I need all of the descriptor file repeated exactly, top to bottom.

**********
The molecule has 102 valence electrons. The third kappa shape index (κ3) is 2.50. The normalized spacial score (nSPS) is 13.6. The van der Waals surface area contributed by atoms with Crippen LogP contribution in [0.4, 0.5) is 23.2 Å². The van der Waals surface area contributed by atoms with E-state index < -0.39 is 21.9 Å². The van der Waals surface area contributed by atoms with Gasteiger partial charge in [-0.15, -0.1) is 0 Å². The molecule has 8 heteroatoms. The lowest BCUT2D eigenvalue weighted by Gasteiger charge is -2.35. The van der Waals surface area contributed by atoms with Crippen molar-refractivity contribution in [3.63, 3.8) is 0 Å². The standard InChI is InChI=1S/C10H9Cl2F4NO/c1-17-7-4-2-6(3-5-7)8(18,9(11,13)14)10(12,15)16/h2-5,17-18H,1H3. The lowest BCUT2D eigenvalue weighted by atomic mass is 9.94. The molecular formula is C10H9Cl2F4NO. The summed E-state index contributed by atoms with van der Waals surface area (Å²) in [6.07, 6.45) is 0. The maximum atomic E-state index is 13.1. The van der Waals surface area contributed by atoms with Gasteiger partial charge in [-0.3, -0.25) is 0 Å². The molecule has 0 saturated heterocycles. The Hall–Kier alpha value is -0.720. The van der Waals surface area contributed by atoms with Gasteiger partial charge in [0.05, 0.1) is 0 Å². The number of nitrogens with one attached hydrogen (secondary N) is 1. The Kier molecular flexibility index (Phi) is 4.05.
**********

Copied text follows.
The molecule has 102 valence electrons. The third kappa shape index (κ3) is 2.50. The normalized spacial score (nSPS) is 13.6. The van der Waals surface area contributed by atoms with Crippen LogP contribution in [0.4, 0.5) is 23.2 Å². The van der Waals surface area contributed by atoms with E-state index < -0.39 is 21.9 Å². The van der Waals surface area contributed by atoms with Gasteiger partial charge in [-0.15, -0.1) is 0 Å². The molecule has 8 heteroatoms. The lowest BCUT2D eigenvalue weighted by Gasteiger charge is -2.35. The van der Waals surface area contributed by atoms with Crippen molar-refractivity contribution in [3.63, 3.8) is 0 Å². The standard InChI is InChI=1S/C10H9Cl2F4NO/c1-17-7-4-2-6(3-5-7)8(18,9(11,13)14)10(12,15)16/h2-5,17-18H,1H3. The lowest BCUT2D eigenvalue weighted by atomic mass is 9.94. The molecular formula is C10H9Cl2F4NO. The summed E-state index contributed by atoms with van der Waals surface area (Å²) in [6.07, 6.45) is 0. The maximum atomic E-state index is 13.1. The van der Waals surface area contributed by atoms with Gasteiger partial charge in [-0.3, -0.25) is 0 Å². The molecule has 0 saturated heterocycles. The Hall–Kier alpha value is -0.720. The van der Waals surface area contributed by atoms with Gasteiger partial charge in [0.05, 0.1) is 0 Å². The number of nitrogens with one attached hydrogen (secondary N) is 1. The Kier molecular flexibility index (Phi) is 4.05.